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Massive utility scams now being delivered through online ads

  

Happy Friday!


With utility scams, crooks pretend to be your water or power company so they can threaten and extort as much money from you as possible. This scam has been going on for years and in the past, they would target you with an unexpected phone call, text message and in some cases a visit to your door. However, criminals have learned that they make way more money when they trick the victim into calling them. Enter online ads.

 

The Takeaway

 

It's called Malvertising. Here's how it works - you search for how to pay your utility bill. The scammers have created fake ads that pop up when certain keywords are searched for and if you're using your smartphone. This is an important tip because the ads are tailored to impersonate local utility companies based on the smartphone's geolocation.

 

Now I usually don't put a lot of pictures into these weekly emails but these are worth looking at. They'll help you identify these fake ads when they pop up on your smartphone.


utility scam phone screenshot
utility scam

In most cases, tapping on the ad will not open a new website, but instead prompt you to dial a phone number. This is exactly what the crooks want as most people don't know that ads approved by Google could be fraud.

 

So far the security researchers at MalwareBytes found 28 advertisers with over 300 ads, most of them registered by individuals from Pakistan. So just know, if they fool you into giving them money, you're probably not getting it back.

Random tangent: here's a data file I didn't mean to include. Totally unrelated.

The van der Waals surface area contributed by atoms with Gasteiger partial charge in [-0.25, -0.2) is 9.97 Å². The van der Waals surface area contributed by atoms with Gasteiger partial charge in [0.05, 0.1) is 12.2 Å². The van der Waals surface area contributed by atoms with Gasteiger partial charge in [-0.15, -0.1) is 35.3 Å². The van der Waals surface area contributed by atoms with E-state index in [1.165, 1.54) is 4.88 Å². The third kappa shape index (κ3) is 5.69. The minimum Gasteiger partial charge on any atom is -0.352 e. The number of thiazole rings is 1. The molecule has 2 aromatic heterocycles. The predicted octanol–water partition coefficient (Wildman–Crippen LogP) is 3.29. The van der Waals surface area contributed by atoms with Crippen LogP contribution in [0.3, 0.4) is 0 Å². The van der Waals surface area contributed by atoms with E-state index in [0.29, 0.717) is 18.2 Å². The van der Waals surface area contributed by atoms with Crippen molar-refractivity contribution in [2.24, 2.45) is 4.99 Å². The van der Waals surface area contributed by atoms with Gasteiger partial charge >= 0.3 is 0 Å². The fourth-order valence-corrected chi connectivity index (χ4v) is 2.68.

Key: avoid clicking on any ad from search as the malicious ads largely outnumber the legitimate ones. You can tell it’s an ad as they are labelled “Sponsored” or “Ad”.

 

Also:

 

1) Watch out for a sense of urgency. Scammers will often threaten to cut your power immediately. This and similar scare tactics are meant to pressure you into making hasty decisions. Take the time to look things up or speak to a friend or family member before you do anything.

 

2) Never disclose personal details over the phone without being absolutely certain you are talking to the right person. When in doubt, hang up the phone and call Hawaiian Electric at (808) 548-7311 or the Board of Water supply at (808) 748-5000. Do not trust any phone number that appears in an online ad.

 

3) Beware of requests for money transfers or prepaid cards. This is a big red flag that you're speaking with a criminal. Again, take your time to think it over, even if just for a few hours. Scammers tend to be so impatient they will make all sorts of claims to get you to act right now and that's a dead giveaway.

 

4) Contact your bank immediately if you think you’ve been scammed and wired money. They can sometimes reverse some of those fraudulent charges.

 

Our kupuna are especially vulnerable to these types of scams, but anyone can fall for them, especially when busy or distracted!

 

Stay safe out there.

 

-Attila

 

PS. If you think this email might be of value to a friend or colleague, feel free to forward it along.

 

PPS. I get lots of eye rolls on these Friday funnies. Do you have a good one to share? If so, reply and send it on over!

 

New Friday Funnies

 

What do you call a computer super hero?

 

A screen saver.

  

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